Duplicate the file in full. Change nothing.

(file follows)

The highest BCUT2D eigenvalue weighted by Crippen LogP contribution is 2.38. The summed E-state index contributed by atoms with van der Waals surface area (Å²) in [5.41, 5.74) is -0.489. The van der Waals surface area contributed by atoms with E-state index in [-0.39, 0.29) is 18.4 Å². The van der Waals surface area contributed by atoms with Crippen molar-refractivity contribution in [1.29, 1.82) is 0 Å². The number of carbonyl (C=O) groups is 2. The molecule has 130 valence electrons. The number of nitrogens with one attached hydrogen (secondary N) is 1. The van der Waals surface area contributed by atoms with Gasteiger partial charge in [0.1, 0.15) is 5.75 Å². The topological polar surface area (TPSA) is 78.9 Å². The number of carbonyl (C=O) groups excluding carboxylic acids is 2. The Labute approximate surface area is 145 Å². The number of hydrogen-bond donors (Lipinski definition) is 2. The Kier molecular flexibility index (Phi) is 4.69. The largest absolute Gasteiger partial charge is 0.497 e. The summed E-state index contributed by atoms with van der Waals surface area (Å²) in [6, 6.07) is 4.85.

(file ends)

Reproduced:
The highest BCUT2D eigenvalue weighted by Crippen LogP contribution is 2.38. The summed E-state index contributed by atoms with van der Waals surface area (Å²) in [5.41, 5.74) is -0.489. The van der Waals surface area contributed by atoms with E-state index in [-0.39, 0.29) is 18.4 Å². The van der Waals surface area contributed by atoms with Crippen molar-refractivity contribution in [1.29, 1.82) is 0 Å². The number of carbonyl (C=O) groups is 2. The molecule has 130 valence electrons. The number of nitrogens with one attached hydrogen (secondary N) is 1. The van der Waals surface area contributed by atoms with Gasteiger partial charge in [0.1, 0.15) is 5.75 Å². The topological polar surface area (TPSA) is 78.9 Å². The number of carbonyl (C=O) groups excluding carboxylic acids is 2. The Labute approximate surface area is 145 Å². The number of hydrogen-bond donors (Lipinski definition) is 2. The Kier molecular flexibility index (Phi) is 4.69. The largest absolute Gasteiger partial charge is 0.497 e. The summed E-state index contributed by atoms with van der Waals surface area (Å²) in [6, 6.07) is 4.85.